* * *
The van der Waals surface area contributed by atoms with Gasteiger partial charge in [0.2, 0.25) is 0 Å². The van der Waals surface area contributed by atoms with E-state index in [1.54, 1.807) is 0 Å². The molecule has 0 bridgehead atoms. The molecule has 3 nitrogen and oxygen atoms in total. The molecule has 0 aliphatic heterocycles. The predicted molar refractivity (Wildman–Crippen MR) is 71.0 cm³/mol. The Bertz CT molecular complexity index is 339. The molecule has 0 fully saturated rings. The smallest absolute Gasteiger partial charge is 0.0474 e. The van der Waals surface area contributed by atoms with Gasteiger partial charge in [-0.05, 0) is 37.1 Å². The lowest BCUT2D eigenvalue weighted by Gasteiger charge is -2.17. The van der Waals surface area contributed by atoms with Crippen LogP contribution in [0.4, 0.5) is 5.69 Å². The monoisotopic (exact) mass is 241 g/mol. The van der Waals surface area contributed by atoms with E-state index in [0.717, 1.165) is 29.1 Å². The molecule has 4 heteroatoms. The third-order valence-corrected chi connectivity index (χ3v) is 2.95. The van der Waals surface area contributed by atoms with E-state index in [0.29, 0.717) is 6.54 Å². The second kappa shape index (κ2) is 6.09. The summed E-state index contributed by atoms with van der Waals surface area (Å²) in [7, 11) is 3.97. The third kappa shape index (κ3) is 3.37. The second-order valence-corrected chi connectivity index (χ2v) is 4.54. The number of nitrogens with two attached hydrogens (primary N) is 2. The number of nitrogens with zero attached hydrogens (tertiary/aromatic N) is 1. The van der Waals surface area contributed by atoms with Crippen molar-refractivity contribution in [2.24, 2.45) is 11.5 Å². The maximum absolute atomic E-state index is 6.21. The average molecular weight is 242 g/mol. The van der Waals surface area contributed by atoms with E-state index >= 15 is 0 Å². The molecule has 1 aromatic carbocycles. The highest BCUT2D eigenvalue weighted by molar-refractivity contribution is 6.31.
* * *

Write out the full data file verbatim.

The van der Waals surface area contributed by atoms with Gasteiger partial charge in [0.2, 0.25) is 0 Å². The van der Waals surface area contributed by atoms with E-state index in [1.54, 1.807) is 0 Å². The molecule has 0 bridgehead atoms. The molecule has 3 nitrogen and oxygen atoms in total. The molecule has 0 aliphatic heterocycles. The predicted molar refractivity (Wildman–Crippen MR) is 71.0 cm³/mol. The Bertz CT molecular complexity index is 339. The molecule has 0 fully saturated rings. The smallest absolute Gasteiger partial charge is 0.0474 e. The van der Waals surface area contributed by atoms with Gasteiger partial charge in [-0.05, 0) is 37.1 Å². The lowest BCUT2D eigenvalue weighted by Gasteiger charge is -2.17. The van der Waals surface area contributed by atoms with Crippen LogP contribution in [0.4, 0.5) is 5.69 Å². The monoisotopic (exact) mass is 241 g/mol. The van der Waals surface area contributed by atoms with E-state index in [0.717, 1.165) is 29.1 Å². The molecule has 4 heteroatoms. The third-order valence-corrected chi connectivity index (χ3v) is 2.95. The van der Waals surface area contributed by atoms with E-state index in [0.29, 0.717) is 6.54 Å². The second kappa shape index (κ2) is 6.09. The summed E-state index contributed by atoms with van der Waals surface area (Å²) in [7, 11) is 3.97. The third kappa shape index (κ3) is 3.37. The second-order valence-corrected chi connectivity index (χ2v) is 4.54. The number of nitrogens with two attached hydrogens (primary N) is 2. The number of nitrogens with zero attached hydrogens (tertiary/aromatic N) is 1. The van der Waals surface area contributed by atoms with Crippen molar-refractivity contribution in [2.24, 2.45) is 11.5 Å². The maximum absolute atomic E-state index is 6.21. The average molecular weight is 242 g/mol. The van der Waals surface area contributed by atoms with E-state index >= 15 is 0 Å². The molecule has 1 aromatic carbocycles. The highest BCUT2D eigenvalue weighted by molar-refractivity contribution is 6.31.